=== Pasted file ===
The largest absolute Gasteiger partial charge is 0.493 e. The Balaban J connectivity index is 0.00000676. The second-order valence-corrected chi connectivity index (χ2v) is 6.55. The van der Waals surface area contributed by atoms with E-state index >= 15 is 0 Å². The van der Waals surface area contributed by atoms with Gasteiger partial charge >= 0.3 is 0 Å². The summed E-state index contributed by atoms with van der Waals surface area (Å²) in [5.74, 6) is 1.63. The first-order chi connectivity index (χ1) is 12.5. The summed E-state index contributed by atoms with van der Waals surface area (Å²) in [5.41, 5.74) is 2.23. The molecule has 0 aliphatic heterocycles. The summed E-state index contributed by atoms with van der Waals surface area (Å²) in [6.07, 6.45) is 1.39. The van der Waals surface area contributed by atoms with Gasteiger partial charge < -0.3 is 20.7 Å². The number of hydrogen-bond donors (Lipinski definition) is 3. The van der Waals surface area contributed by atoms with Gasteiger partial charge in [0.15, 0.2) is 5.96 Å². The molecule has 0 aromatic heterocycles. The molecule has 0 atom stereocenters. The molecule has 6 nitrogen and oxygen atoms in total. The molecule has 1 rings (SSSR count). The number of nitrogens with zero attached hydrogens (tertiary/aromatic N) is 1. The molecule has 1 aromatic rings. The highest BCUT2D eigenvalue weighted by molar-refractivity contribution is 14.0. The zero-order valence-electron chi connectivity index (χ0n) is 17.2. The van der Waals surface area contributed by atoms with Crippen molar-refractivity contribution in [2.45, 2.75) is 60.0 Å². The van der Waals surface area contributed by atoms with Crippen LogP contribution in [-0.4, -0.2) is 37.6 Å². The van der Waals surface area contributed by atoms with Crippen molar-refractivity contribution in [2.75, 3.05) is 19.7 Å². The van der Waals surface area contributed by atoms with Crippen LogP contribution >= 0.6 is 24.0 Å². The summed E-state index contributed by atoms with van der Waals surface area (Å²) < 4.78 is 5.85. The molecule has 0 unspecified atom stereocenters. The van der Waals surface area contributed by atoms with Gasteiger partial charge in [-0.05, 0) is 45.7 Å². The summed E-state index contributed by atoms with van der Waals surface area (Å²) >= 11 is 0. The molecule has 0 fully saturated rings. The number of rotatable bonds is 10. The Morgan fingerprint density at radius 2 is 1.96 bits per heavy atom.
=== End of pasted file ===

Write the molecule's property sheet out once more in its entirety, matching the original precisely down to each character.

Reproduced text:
The largest absolute Gasteiger partial charge is 0.493 e. The Balaban J connectivity index is 0.00000676. The second-order valence-corrected chi connectivity index (χ2v) is 6.55. The van der Waals surface area contributed by atoms with E-state index >= 15 is 0 Å². The van der Waals surface area contributed by atoms with Gasteiger partial charge >= 0.3 is 0 Å². The summed E-state index contributed by atoms with van der Waals surface area (Å²) in [5.74, 6) is 1.63. The first-order chi connectivity index (χ1) is 12.5. The summed E-state index contributed by atoms with van der Waals surface area (Å²) in [5.41, 5.74) is 2.23. The molecule has 0 aliphatic heterocycles. The summed E-state index contributed by atoms with van der Waals surface area (Å²) in [6.07, 6.45) is 1.39. The van der Waals surface area contributed by atoms with Gasteiger partial charge < -0.3 is 20.7 Å². The number of hydrogen-bond donors (Lipinski definition) is 3. The van der Waals surface area contributed by atoms with Gasteiger partial charge in [0.15, 0.2) is 5.96 Å². The molecule has 0 aromatic heterocycles. The molecule has 0 atom stereocenters. The molecule has 6 nitrogen and oxygen atoms in total. The molecule has 1 rings (SSSR count). The number of nitrogens with zero attached hydrogens (tertiary/aromatic N) is 1. The molecule has 1 aromatic rings. The highest BCUT2D eigenvalue weighted by molar-refractivity contribution is 14.0. The zero-order valence-electron chi connectivity index (χ0n) is 17.2. The van der Waals surface area contributed by atoms with Crippen molar-refractivity contribution in [2.45, 2.75) is 60.0 Å². The van der Waals surface area contributed by atoms with Crippen LogP contribution in [-0.4, -0.2) is 37.6 Å². The van der Waals surface area contributed by atoms with Crippen molar-refractivity contribution in [2.75, 3.05) is 19.7 Å². The van der Waals surface area contributed by atoms with Crippen LogP contribution >= 0.6 is 24.0 Å². The summed E-state index contributed by atoms with van der Waals surface area (Å²) < 4.78 is 5.85. The molecule has 0 unspecified atom stereocenters. The van der Waals surface area contributed by atoms with Gasteiger partial charge in [-0.05, 0) is 45.7 Å². The summed E-state index contributed by atoms with van der Waals surface area (Å²) >= 11 is 0. The molecule has 0 fully saturated rings. The number of rotatable bonds is 10. The Morgan fingerprint density at radius 2 is 1.96 bits per heavy atom.